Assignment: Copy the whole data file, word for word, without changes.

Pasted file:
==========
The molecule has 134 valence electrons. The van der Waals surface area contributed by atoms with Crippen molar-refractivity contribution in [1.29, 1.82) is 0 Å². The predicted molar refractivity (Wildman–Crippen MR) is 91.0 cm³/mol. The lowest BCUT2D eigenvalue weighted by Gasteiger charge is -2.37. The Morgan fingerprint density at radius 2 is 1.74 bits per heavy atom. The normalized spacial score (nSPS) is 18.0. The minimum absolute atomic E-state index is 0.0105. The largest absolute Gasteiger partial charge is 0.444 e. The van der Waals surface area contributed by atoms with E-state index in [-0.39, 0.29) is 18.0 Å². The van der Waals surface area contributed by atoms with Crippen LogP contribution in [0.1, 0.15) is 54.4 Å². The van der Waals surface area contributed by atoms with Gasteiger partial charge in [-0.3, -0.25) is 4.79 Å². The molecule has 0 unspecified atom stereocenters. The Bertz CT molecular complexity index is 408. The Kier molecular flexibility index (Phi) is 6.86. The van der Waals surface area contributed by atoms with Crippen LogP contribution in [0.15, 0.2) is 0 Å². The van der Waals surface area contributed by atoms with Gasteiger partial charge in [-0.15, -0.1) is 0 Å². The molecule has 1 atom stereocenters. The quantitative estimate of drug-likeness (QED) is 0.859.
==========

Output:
The molecule has 134 valence electrons. The van der Waals surface area contributed by atoms with Crippen molar-refractivity contribution in [1.29, 1.82) is 0 Å². The predicted molar refractivity (Wildman–Crippen MR) is 91.0 cm³/mol. The lowest BCUT2D eigenvalue weighted by Gasteiger charge is -2.37. The Morgan fingerprint density at radius 2 is 1.74 bits per heavy atom. The normalized spacial score (nSPS) is 18.0. The minimum absolute atomic E-state index is 0.0105. The largest absolute Gasteiger partial charge is 0.444 e. The van der Waals surface area contributed by atoms with E-state index in [-0.39, 0.29) is 18.0 Å². The van der Waals surface area contributed by atoms with Crippen LogP contribution in [0.1, 0.15) is 54.4 Å². The van der Waals surface area contributed by atoms with Gasteiger partial charge in [-0.3, -0.25) is 4.79 Å². The molecule has 0 unspecified atom stereocenters. The Bertz CT molecular complexity index is 408. The Kier molecular flexibility index (Phi) is 6.86. The van der Waals surface area contributed by atoms with Crippen LogP contribution in [0.15, 0.2) is 0 Å². The van der Waals surface area contributed by atoms with Gasteiger partial charge in [-0.15, -0.1) is 0 Å². The molecule has 1 atom stereocenters. The quantitative estimate of drug-likeness (QED) is 0.859.